History

The Chicago Bee, often referred to as Chicago Sunday Bee, was founded by Anthony Overton in 1925. Overton was a successful banker and manufacturer, and the first African American to lead a major conglomerate (Overton Hygienic Company, which was a cosmetics business). After its founding, the Bee moved into the now-famous Art Deco building located at 3647-55 S. State St., which is now on the U.S. National Register of Historic Places and recognized as a Chicago Landmark. 

The Bee’s staff included many esteemed members of Chicago’s community of writers and journalists at the time. Chandler Owen, a talented writer, became editor of the Bee after moving to Chicago in the 1920s and worked with other savvy editors including Ida B. Wells and Olive Diggs. During the World War II years, when men were in active military duty, the majority of the writing staff were women, which allowed them unprecedented autonomy and opportunity for advancement. 

The Bee covered a wide range of issues of the day. It was the first newspaper to support the efforts of the Brotherhood of Sleeping Car Porters, the nation’s first all-Black labor union created during conflicts at The Pullman Company. It also supported and covered the Black women’s club movement, and gained distinction from other newspapers in the Chicago press in their publicity of Black history and literature.  

Following Overton’s passing in 1946, the Bee was briefly run by his two sons but ceased operation in 1947. Even though very little of the historic newspaper has survived today, it is still recognized as one of the most influential and acclaimed papers of the 20th century.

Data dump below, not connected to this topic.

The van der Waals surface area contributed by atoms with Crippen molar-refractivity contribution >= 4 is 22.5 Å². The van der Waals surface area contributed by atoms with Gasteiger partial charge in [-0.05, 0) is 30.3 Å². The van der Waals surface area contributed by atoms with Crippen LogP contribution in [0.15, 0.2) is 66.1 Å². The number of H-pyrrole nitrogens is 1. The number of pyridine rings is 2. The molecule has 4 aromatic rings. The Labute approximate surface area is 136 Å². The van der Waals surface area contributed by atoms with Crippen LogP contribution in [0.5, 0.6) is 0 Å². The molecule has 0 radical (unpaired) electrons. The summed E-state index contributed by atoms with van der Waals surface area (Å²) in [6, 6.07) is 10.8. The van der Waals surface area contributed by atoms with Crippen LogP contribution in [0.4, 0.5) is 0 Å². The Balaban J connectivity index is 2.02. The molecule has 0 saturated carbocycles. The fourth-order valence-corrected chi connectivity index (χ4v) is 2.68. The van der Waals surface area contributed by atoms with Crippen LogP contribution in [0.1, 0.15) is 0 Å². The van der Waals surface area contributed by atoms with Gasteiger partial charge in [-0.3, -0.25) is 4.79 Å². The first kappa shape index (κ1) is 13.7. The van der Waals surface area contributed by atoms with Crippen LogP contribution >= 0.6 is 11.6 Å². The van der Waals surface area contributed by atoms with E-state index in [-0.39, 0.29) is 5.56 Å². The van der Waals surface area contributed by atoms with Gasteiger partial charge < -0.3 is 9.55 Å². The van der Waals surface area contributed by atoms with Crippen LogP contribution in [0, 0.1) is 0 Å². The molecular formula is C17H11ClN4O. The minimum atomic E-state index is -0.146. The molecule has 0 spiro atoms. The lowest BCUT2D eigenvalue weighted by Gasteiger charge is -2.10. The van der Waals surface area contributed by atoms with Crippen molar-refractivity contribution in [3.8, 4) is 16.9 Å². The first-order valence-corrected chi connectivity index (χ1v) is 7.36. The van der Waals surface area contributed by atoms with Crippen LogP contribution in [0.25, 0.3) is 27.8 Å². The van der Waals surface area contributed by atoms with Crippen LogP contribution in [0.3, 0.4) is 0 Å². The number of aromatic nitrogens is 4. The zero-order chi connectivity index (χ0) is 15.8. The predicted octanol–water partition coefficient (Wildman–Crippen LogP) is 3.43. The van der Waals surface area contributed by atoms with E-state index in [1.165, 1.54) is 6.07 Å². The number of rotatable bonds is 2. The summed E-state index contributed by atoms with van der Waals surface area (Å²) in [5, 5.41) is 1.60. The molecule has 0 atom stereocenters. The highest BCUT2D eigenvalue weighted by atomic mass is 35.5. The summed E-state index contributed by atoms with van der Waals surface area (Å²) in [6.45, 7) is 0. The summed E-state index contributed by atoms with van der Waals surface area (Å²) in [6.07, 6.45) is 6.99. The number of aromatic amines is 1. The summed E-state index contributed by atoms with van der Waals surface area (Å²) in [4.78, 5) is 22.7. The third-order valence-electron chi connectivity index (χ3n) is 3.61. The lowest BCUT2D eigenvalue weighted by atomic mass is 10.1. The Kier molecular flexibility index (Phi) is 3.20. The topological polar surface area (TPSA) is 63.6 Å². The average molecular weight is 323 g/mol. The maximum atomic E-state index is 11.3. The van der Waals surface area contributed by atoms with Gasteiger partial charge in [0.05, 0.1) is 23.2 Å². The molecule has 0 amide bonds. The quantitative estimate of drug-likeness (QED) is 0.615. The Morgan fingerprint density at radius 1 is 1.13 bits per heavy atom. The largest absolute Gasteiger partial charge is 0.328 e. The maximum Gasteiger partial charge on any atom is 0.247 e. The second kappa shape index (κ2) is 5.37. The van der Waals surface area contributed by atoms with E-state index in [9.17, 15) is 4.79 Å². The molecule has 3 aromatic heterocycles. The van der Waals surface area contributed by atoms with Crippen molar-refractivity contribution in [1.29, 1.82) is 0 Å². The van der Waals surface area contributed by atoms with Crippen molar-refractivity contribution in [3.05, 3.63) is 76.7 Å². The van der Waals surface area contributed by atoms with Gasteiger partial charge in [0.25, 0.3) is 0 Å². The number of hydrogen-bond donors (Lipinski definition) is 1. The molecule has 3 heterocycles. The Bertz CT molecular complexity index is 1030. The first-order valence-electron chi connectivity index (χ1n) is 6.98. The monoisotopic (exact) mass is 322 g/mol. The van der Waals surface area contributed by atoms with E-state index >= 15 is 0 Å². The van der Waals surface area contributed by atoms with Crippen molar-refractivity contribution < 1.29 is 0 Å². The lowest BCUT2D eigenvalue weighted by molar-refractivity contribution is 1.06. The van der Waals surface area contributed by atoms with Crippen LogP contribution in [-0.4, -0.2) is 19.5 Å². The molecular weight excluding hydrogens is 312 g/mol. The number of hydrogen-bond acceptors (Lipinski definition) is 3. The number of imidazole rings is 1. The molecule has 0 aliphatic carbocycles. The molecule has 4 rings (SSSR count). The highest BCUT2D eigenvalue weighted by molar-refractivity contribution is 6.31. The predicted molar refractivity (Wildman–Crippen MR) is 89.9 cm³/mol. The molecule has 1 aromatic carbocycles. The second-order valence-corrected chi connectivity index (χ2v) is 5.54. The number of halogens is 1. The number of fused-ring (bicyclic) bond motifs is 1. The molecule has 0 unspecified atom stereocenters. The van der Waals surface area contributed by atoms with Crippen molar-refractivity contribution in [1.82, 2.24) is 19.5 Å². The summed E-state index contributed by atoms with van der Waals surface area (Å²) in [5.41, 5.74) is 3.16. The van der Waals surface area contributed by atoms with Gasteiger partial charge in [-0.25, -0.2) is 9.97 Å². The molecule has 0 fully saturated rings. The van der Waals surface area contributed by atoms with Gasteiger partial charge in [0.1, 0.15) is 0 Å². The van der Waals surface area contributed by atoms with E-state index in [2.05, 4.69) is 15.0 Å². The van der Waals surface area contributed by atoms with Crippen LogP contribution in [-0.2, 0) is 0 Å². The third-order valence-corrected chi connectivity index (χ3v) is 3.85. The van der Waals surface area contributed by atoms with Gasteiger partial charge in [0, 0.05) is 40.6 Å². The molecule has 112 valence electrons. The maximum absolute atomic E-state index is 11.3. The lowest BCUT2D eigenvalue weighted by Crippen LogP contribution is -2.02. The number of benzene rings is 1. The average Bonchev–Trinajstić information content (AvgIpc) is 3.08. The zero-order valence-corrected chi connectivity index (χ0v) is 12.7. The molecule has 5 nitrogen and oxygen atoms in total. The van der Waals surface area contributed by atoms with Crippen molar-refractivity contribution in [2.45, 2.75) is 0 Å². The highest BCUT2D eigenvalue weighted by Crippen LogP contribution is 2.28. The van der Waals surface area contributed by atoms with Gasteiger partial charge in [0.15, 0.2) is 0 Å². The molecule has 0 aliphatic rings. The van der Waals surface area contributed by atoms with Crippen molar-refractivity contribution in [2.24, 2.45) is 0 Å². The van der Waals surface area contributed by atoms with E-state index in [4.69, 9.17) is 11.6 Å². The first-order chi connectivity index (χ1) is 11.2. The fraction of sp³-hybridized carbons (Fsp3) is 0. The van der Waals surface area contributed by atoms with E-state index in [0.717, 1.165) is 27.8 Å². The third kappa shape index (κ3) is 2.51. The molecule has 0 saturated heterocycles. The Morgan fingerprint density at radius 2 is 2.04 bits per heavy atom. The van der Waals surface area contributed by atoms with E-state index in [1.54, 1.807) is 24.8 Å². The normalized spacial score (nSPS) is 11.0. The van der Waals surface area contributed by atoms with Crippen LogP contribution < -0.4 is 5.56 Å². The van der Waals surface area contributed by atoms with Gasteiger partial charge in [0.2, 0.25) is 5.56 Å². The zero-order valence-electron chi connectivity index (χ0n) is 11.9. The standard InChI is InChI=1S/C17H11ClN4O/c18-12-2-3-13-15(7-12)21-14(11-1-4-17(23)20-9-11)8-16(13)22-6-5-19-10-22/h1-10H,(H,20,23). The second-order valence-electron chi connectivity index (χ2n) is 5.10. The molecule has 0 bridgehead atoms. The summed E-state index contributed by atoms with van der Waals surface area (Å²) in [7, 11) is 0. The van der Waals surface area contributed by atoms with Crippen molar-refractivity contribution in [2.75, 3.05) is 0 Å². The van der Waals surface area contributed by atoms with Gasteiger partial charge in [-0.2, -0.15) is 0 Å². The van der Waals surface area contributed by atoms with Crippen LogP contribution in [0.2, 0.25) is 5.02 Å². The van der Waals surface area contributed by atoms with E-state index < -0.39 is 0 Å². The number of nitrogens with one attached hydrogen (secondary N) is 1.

Through Sage Collective’s vision, we are proud to contribute to the legacy of African American culture, community and success that is, and always has been, the heart and soul of Bronzeville.

The Chicago Bee front page from May 4, 1941
The Chicago Bee Building
› Back to top
« Back
12.16.21 | Sage Advice

Chicago’s Adopt-A-Landmark Grant Makes Way for Repairs at Historic Bronzeville Church

In recent months, the city of Chicago has shown a growing interest in developing affordable housing and restoring historical structures across the city, and with the Citywide Adopt-A-Landmark Fund, they’re doing just that in Bronzeville. Located only a few blocks from our King Drive Properties, Bronzeville’s Ebenezer Missionary Baptist Church, found at 4501 S. Vincennes Avenue is one of the 12  landmarks chosen by the city to receive the grant. 

For more than 100 years, Ebenezer Missionary Baptist Church has served its membership in the heart of Bronzeville. The beloved church is said to have been one of the birthplaces of gospel music and has hosted a number of distinguished guests over the years, including the Rev. Dr. Martin Luther King Jr., Olympian and Congressman Ralph Metcalfe, Congressman Adam Clayton Powell, as well as renowned singers Dinah Washington and Mahalia Jackson. 

Thanks to unprecedented federal support from the Biden Administration, the Citywide Adopt-A-Landmark Fund, which is supporting Ebenezer Missionary Baptist Church’s renovation with a $900,000 grant,  will be awarding several Chicago landmarks with millions of dollars annually for essential renovation and preservation upgrades. Once funds approved by the City Council, the money will be awarded to these landmark buildings to cover extensive interior and exterior restoration and improvements,

Ebenezer Missionary Baptist Church’s elaborate, historic interior

For the nearly 120-year-old church, this means that its roof and damaged  stained glass windows, that have endured harsh weather for decades, can finally be restored to their original beauty. As with other churches, Ebenezer’s membership has dwindled since the beginning of the pandemic almost two years ago. The church hopes that with the new renovations, more community members will be incentivized to visit the historic site and participate in their services. 

An exciting undertaking in the Bronzeville neighborhood, the restoration is not only one of the many developments that are part of Bronzeville’s renaissance, but proves that the city is showing more interest in improving the quality of life in communities like ours. To learn more about other Citywide Adopt-A-Landmark Fund projects happening throughout the city, visit their website here

Ebenezer Missionary Baptist Church’s exterior
› Back to top